Tuesday, February 2, 2010
I have not written a post about Avatar myself. I had considered doing so. I've seen the movie twice and I enjoyed it very much both times. I felt that to write about it, however, would require an investment of time that I did not have available. Fortunately, plenty of others have written about it, and I have read many reviews and critiques. Today I discovered what, in my opinion, is the finest review of the film out there, by Andries du Toit, author of the blog, A Subtle Knife. It hits everything that I would have tried to address, plus a whole lot more... and it even refers to two of my favorite works of literature along the way: The Lord of the Rings and His Dark Materials. Give it a read... it'll be well worth your time spent.
My previous post was about the last book that I finished reading. This is about the next one that I plan to start (not likely to be the next book that I finish, as I've got several others in progress already): Anathem by Neal Stephenson. The massive hard-bound book was given to me by one of my colleagues over a year ago and it has been sitting on a shelf taunting me ever since. My attention was recently redirected to Anathem by a friend (and frequent blog commenter), George Berger, who has just had his highly eloquent, expertly informed and intelligently critical review of Anathem published on The Zone, a prominent magazine-style website devoted to Science Fiction. Congratulations George! I know, based on George's review and the recommendations of other friends, that I will thoroughly enjoy the book. The two reasons that I've taken so long to start it are 1) that I'm pretty sure that I will be entirely absorbed by it and will have difficulty doing anything productive until it's finished and 2) it's so damned big that it'll be a royal pain in the ass to haul around with me. The second obstacle was recently eliminated when I received a Kindle for my birthday and promptly downloaded Anathem. As for the first problem... well, I guess I'll just have to deal with it.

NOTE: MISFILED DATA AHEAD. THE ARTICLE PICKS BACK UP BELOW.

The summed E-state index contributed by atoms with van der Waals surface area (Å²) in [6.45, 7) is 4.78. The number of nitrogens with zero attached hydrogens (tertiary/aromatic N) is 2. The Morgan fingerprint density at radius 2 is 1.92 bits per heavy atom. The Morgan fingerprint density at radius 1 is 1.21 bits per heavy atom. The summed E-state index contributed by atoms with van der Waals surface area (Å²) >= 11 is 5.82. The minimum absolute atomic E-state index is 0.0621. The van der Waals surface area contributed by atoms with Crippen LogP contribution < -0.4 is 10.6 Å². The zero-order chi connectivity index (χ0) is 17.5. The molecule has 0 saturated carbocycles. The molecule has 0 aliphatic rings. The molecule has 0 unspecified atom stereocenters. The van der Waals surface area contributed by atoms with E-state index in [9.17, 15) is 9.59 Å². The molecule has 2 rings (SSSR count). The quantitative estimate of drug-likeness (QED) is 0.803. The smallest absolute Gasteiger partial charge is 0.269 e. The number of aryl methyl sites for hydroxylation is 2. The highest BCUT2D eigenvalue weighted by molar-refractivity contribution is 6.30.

Yesterday I finished reading China Mieville's Perdido Street Station. I'm not sure how to even begin to describe it: there are so many overlapping genres and themes represented that to start by calling it science fiction or fantasy or social commentary and then adding appropriate modifiers and descriptors seems inadequate. It was certainly an enjoyable read -- one of those books that consumed my waking (and often sleeping) consciousness and that kept me happily distracted from many other activities, obligations and other stressors (as you may have noticed, my blogging has fallen off of late) -- and even as mere entertainment for its own sake, this book is well worth reading. My own ambivalence about whether to call it fantasy or science fiction is reflected in the variety of awards and honors that the book has received (or for which it has been nominated). When talking to people about the book over the past few weeks I have most often described it as a science fiction novel set in a fantasy world. Yes, there are all manner of strange fantastical creatures coinhabiting the city of New Crobuzon in the world of Bas-Lag, and yes, there is magic (referred to as thaumaturgy) scattered fairly heavily throughout, but the protagonist, Isaac Grimnebulin, is a freelance scientist who seems to approach these magical aspects of his world (as any scientist should) as though they are merely phenomena that have yet to be adequately investigated. He is only really interested in thaumaturgy, however, to the extent that it can help him further his real work: demonstration and utilization of a theoretical virtually limitless source of energy. Early in the novel Grimnebulin is contracted to help a formerly winged creature (whose wings were taken as punishment for an unspeakable crime) regain the power of flight. As he explores the various approaches to the problem, Grimnebulin collects a vast array of winged animals for study, some of which are far more dangerous than he initially realizes. In his frenzy for knowledge and successful completion of his project, he unwittingly unleashes a creature that threatens the existence of all sentient being in New Crobuzon. Most of the book follows Grimnebulin and his various companions and acquaintances as they seek to control this unholy terror, and the slimily disgusting and horrifically painful ordeals that they endure along the way are described so skillfully that as a reader I found myself cringing, crying and cowering along with them. I could go on describing the story, but ultimately it wasn't the story itself that kept me reading -- it was the characters. They are drawn with incredible depth and their conflicts (both internal and external) are explored with elegant finesse. Grimnebulin, for example, is an overweight scientist who has abandoned the mainstream academic world in order to have more freedom to pursue his somewhat unorthodox ideas. He has been careful not to burn bridges however, and maintains frequent (if somewhat strained) relations with his former mentor and the University. As might be expected of a freelance scientist, he's constantly struggling for funding and New Crobuzon doesn't seem to offer much in the way of grants for independent investigators. So when a lucrative offer comes along he is forced to balance the practical demands of life against his driving intellectual passions. He also has another passion: his Khepri girlfriend, Lin. The Khepri are a species whose females have humanoid bodies with giant scarab bodies for for their heads (yes, I had a hard time with this at first too -- there's no hint of how such a race might have evolved -- but eventually Mieville's writing helped me overcome my doubts and just accept it) and interspecies relationships between humans and Khepri are taboo at best. Lin is an artist, however, and among her avant-garde circle of friends she is allowed to be a little more open about Grimnebulin than Grimnebulin can be about her with his academic crowd. This asymetry in the relationship leads, predictably, to tensions that are just a small sample of the interspecies (and inter-class) tensions that abound throughout the city. So where are we now... we've got a science fiction story set in a fantasy world that is replete with magic, monsters and complex relationships... What else can we add to the mix? How about AI? Yes, artificial intelligence plays a big role in the story too, as some of the steampunk robots (or constructs, as they are called) develop viruses that usually result in system failure, but very rarely lead to self-awareness. The difference between artificial intelligence and the consciousness of living organisms becomes very important as the two classes of intelligent beings alternately collaborate with and antagonize one another in their efforts to control the devastation being visited upon New Crobuzon. Tying the story together and serving as periodic interludes are the first-person, present-tense reflections of Grimnebulin's un-winged flight-hungry client who comes from a very different part of Bas-Lag and whose values and perspectives differ greatly from those of the rest of the characters. His story is both inspiring and tragic, and is only fully revealed at the conclusion of the book... a conclusion, I might add, that feels far more like that of a modern literary novel than that of an action filled SF or fantasy thriller. It's a conclusion which does not bring resolution of many many of the story strings and which will probably leave many readers feeling unsatisfied. I found it pleasantly credible, however, as in (at least my own experience of) real life, the endpoints of the various processes, projects and problems rarely coincide. So give it a read... and let me know what you think. It's one of the stranger more unexpected books I've read in quite some time.